HTML 5 Content Tags

HTML 5 introduces several new tags which focus of defining the content of a page in a machine readable fashion.

In today’s websites, if a computer program attempts to pick out a particular part of a page, such as the main article, the sidebar or the top navigation, it would have difficulty. This is because every website structures its HTML differently, and most modern websites use <p>, <div> and <span> tags to surround their content. These tags generally define style. The new HTML 5 tags define content.

Defining content makes websites easier to parse by computer programs. This could benefit accessibility readers for the blind and allow content aggregating systems and ‘mash-up’ websites to easily parse, link to and cite your articles.

Here is a list of some of the HTML 5 tags that define content.

  • <article> – Defines a main article on a page. Can include cite (citation) and pubdate (publishing date) attributes.
  • <details> – States content details for a specific section. Can include an open attribute defining whether or not the details within are visible to the end-user.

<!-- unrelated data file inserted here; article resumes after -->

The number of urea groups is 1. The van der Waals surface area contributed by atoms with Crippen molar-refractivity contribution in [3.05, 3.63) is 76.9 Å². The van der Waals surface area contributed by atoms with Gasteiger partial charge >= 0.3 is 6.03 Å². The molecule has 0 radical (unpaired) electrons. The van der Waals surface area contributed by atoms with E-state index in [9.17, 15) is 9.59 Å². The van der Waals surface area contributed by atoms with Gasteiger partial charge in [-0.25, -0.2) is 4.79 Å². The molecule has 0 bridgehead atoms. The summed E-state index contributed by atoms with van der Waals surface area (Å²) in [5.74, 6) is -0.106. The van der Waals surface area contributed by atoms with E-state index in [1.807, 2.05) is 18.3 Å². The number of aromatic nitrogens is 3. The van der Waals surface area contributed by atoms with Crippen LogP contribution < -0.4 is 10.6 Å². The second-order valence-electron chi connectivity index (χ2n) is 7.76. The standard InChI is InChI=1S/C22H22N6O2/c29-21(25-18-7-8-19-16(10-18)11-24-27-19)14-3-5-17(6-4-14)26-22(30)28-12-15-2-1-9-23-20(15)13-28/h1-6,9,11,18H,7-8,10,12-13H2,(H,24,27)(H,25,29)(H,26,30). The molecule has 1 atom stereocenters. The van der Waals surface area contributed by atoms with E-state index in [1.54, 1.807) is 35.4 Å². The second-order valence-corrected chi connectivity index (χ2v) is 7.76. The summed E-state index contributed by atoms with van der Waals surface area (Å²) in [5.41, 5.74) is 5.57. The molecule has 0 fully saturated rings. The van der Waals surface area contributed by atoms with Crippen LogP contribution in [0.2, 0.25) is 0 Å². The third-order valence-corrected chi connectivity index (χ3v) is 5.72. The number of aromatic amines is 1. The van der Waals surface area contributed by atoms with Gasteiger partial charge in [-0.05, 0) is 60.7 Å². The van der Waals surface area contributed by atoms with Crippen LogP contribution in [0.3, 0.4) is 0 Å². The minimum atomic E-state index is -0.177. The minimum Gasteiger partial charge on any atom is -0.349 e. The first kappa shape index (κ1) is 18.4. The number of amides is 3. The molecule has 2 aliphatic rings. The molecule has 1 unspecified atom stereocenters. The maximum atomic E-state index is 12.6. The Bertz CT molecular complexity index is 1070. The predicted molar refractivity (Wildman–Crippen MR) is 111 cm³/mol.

• <figcaption> – States the caption for a figure as defined by the figure tag.
  • <figure> – Usually used to group a set of elements.
  • <footer> – Footer layout element. This is used to contain the footer content of the page, usually contains the website name, author and copyright information.
  • <header> – Header layout element. This tag is designed to contain the top header of a document, usually showing the website logo, page and/or company title and subtitle.
  • <hgroup> – A tag used to group together heading tags such as <h1>, <h2>, <h3> and so on.
  • <keygen> – A key generation tag which defines a generated (encryption) key that can be associated with a HTML form.
  • <meter> – The <meter> tag contains content which is deemed to be a measurement of some sort.
  • <nav> – The <nav> tags stands for navigation and is designed to surround navigation links, such as those present in a sidebar bar or navigational header/footer.
  • <summary> – The <summary> tag defines the title of a <details> element.
  • <time> – This tags contains content which is a statement or measurement of time and/or date/time.

More information about HTML 5 tags is available from W3Schools. See the HTML 5 Tag Reference for more details on these tags and the other new tags in HTML 5.